Ask your Attorney, Financial Advisor etc for all your options, and weigh them accordingly.
Should you just give it away?
Is the purpose for the trust to try and control others after you have died? Some trusts are established with specific milestones or signs of maturity that must be met before funds are distributed. If you have family members who do not handle money well, it may be better to give it away rather than allow it to be a snare to them.
Did I do everything correctly?
Years ago I had a new client come to me with an Irrevocable Life Insurance Trust (ILIT). The ILIT is established to purchase a life insurance policy. The Attorney drafted the trust document, and gave it to the client. Years later, there was no life insurance policy in it – so the trust was meaningless. The client had paid for the trust to be established, but didn’t know they needed to do something, thereby rendering the trust useless.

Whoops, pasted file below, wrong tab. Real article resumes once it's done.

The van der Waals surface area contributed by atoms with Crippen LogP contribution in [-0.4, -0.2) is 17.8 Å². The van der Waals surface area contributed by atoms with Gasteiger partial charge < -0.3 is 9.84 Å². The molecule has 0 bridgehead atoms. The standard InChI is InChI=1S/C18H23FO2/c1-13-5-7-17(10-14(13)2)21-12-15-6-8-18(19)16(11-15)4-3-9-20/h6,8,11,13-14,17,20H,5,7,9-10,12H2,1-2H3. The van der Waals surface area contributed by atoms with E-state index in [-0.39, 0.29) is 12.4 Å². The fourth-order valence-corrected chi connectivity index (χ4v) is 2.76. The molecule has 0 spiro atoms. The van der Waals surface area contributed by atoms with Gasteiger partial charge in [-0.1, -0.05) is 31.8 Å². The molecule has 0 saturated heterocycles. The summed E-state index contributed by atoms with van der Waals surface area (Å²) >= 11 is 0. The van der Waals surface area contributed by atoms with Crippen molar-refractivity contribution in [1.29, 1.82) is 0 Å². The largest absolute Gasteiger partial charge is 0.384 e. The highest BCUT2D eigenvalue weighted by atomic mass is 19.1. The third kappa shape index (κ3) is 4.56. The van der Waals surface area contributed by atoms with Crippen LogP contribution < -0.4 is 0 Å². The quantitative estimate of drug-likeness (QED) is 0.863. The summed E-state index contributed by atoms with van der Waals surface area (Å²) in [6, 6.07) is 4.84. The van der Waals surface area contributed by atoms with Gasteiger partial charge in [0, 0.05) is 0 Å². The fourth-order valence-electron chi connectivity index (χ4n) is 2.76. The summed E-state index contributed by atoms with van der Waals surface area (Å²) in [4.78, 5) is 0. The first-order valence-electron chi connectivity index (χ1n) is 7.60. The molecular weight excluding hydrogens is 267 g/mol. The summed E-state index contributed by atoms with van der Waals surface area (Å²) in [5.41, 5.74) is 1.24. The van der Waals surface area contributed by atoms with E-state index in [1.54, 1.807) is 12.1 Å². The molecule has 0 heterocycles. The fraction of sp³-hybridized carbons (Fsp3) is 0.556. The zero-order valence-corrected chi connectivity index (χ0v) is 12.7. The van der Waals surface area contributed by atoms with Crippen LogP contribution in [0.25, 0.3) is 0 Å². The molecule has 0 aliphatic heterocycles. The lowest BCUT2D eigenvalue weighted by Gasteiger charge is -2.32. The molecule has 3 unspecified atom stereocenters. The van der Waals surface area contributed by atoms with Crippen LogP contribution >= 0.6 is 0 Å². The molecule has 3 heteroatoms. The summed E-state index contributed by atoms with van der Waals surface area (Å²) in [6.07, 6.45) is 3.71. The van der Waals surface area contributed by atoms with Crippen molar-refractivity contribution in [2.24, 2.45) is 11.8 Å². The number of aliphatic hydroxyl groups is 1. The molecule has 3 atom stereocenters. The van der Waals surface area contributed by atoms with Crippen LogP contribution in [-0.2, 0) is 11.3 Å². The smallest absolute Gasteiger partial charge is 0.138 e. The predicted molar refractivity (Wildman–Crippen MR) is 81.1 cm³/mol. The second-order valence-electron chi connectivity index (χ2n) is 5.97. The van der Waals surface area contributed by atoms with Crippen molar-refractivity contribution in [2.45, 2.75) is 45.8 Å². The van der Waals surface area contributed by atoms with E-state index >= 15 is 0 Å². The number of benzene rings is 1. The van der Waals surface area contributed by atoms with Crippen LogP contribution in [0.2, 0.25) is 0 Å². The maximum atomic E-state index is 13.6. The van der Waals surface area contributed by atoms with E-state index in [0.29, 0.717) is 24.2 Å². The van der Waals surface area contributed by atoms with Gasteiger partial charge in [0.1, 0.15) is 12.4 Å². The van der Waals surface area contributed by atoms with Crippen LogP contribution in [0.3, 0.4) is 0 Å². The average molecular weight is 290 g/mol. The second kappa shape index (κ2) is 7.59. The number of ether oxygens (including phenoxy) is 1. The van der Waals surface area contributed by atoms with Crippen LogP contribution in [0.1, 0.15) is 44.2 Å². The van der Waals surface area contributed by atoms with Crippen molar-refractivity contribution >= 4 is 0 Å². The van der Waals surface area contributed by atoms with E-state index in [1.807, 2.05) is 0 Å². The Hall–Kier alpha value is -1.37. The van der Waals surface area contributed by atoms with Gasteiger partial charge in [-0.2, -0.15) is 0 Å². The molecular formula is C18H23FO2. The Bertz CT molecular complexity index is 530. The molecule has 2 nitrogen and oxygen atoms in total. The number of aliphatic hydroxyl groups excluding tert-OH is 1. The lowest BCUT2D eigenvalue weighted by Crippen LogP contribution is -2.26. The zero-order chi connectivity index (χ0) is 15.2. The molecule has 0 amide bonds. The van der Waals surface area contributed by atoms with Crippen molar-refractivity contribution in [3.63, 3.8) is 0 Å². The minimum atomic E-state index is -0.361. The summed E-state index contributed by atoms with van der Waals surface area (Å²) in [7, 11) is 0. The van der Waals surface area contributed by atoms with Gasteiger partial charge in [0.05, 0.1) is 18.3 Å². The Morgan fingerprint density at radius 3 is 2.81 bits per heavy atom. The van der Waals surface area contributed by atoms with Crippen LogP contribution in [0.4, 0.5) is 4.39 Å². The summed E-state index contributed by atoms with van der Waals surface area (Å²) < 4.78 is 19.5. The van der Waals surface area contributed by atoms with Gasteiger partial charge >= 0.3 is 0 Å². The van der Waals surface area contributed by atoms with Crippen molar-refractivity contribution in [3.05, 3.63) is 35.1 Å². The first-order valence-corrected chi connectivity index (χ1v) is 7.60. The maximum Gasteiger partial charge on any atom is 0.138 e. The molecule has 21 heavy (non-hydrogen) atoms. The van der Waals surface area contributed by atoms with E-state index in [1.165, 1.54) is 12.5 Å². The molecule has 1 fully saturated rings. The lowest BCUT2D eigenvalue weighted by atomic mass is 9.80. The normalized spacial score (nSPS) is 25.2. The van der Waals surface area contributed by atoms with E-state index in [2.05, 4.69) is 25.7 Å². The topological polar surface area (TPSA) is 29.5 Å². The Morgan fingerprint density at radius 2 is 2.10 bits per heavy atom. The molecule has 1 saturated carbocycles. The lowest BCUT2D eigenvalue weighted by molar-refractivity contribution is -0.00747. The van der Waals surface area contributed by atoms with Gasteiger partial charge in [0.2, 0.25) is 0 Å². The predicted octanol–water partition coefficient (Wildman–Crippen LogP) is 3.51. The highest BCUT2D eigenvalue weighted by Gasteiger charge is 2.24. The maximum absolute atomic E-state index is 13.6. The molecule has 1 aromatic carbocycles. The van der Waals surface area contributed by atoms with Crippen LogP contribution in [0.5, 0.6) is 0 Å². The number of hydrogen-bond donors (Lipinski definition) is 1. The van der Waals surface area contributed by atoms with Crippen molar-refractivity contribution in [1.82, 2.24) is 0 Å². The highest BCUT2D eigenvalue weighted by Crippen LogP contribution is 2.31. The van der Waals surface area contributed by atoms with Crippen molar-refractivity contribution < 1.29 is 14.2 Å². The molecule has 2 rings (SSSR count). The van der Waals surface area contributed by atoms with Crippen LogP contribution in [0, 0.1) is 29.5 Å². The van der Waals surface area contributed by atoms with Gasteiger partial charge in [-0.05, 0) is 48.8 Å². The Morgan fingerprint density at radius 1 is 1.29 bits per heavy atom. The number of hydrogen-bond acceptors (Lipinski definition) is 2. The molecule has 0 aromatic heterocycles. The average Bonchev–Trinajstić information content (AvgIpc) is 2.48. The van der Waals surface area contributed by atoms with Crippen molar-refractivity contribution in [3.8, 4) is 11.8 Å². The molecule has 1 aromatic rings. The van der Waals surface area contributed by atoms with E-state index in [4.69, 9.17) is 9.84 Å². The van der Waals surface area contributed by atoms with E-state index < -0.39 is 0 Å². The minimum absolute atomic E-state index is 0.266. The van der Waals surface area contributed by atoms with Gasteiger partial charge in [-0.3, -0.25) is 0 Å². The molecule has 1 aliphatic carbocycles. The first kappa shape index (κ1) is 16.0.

Be sure you understand what you need to do, and get it done. There is no point in spending thousands of dollars for a trust and then not following through on what is necessary. Memories get fuzzy, so write down in a way you understand what you need to do and follow through on it.
Should I give now instead of creating a charitable trust?
I am a big proponent of giving while you are alive rather than establishing a charitable trust or a long-term DAF. You may be able to invest the funds and provide more for charity, but the market can also decline. A trust and DAF have fees that eat into the assets available to give. As the old saying goes “Do your giving while your living, so you’re knowing where it’s going” is very important. Charities change over time, and you may not have an opportunity to change your trust before you pass away.
A trust can be a valuable part of your estate plan – when established and maintained correctly. However, you need to weigh whether the additional complexity, cost and limitations of a trust are the best way to address the problem you are facing.
Points To Consider
- Is a trust the simplest way to get what you need done?
- Getting at least two professional reviews of your situation before doing anything would be a wise course of action
- Is giving away assets more desirable than trying to control the actions of others?
- Review your trust regularly as estate taxes, trust structures etc change